After signing Johnathan Motley to a two-way contract last summer, the Dallas Mavericks watched the undrafted big man from Baylor put in work for the Texas Legends for the majority of this season. In Frisco, Motley averaged 22.2 points, 9.7 rebounds and 2.1 assists in a little over 32 minutes per game. He also shot 56.6-percent from the field. Those numbers were impressive enough to get him selected to the All-NBA G-League Second Team.
Because two-way contract players can’t spend more than 45 days with their NBA teams, we only got a small sample of what Motley could do in the big league. In 11 games played for Dallas, Motley put up 8.7 points and 4.5 rebounds in 16 minutes per game, shooting 53.3-percent from the field. In his four games as a starter, Motley averaged 16.3 points and 7.8 rebounds in nearly 32 minutes per game, including an impressive 26-point, 12-rebound performance against Andre Drummond, who is considered one of the elite centers in the league.
In that same game against the Detroit Pistons, the Mavs found themselves down by three points with the clock winding down. Motley hit a three to tie the game, showing that he has a nice stroke from deep, as well as a little bit of ice in his veins.
This wasn't the first time Motley hit a clutch shot against the Pistons. Last summer, Motley hit a last-second shot to beat Detroit, winning the Orlando Summer League championship for the Mavs.
Obviously, we shouldn’t jump to any unrealistic conclusions about Motley’s potential just because he had some good performances at the tail end of a lost season, but it was nice to see a small sample of what the guy is capable of, given an opportunity. It’s also nice to know that he has no problem hitting big shots in pressure situations.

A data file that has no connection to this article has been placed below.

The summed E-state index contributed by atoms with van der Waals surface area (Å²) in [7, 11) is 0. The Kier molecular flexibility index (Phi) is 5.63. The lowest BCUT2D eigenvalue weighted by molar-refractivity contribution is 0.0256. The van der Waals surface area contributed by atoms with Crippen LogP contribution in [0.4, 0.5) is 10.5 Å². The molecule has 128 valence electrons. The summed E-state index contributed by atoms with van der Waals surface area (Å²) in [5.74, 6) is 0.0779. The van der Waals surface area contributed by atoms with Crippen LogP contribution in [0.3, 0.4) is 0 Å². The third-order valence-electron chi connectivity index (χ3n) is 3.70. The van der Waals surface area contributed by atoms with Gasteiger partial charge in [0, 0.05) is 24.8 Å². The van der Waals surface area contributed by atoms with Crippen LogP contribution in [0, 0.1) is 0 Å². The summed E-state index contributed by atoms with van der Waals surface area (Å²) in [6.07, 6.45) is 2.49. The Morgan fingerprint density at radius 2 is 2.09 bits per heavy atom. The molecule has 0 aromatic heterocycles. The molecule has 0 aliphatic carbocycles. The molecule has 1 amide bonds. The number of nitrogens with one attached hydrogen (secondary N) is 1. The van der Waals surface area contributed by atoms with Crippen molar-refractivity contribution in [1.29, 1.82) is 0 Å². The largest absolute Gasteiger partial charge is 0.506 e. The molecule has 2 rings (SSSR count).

As mentioned above, Motley is currently on a two-way contract with the Mavs. Unless the Mavs decide to sign him to a new deal this summer, next year will be very similar to this one, with Motley spending the majority of his time in the G-League with the Legends. However, after next season, the Mavs will have to make a firm decision on whether they want to keep Motley around or not. Motley will be a restricted free agent after his current 2-year, two-way deal is expired.
These contracts were implemented to help NBA teams develop prospects in the G-League for one or two years without the risk of any other teams swooping in to sign them. You can read more on how two-way contracts work here.
With the emergence of Dwight Powell this past season, and the Mavs’ decent chance to draft another big in this year’s NBA Draft, it’s unclear where Motley might fit on the roster. However, you also have to take into consideration that Nerlens Noel is an unrestricted free agent and Salah Mejri is a restricted free agent this summer. So depending on what happens with those situations this offseason, the Mavs might be a little thin at the center position before it’s all said and done. In that case, Dallas may consider signing Motley to a new deal that would keep him with the team full-time going forward.
We need to see more from Motley to accurately gauge his ceiling, but from what I saw in limited time this past season, I think that he could be, at the very least, a very serviceable role player for the Mavs for many years. Motley went undrafted after leaving Baylor, but it wasn't because he didn't have the skill. It was because he was medically red-flagged by many teams for a concerning knee issue. Before his knee injury in the NCAA tournament, Motley was considered a potential late first-round draft pick. Motley’s knee issue hasn’t been a problem so far, and in turn, the Mavs look like they’ve lucked out and found themselves a nice roster piece as they continue this rebuilding process. I’m excited to see what “Money Mot” can do in his second season with the Mavericks.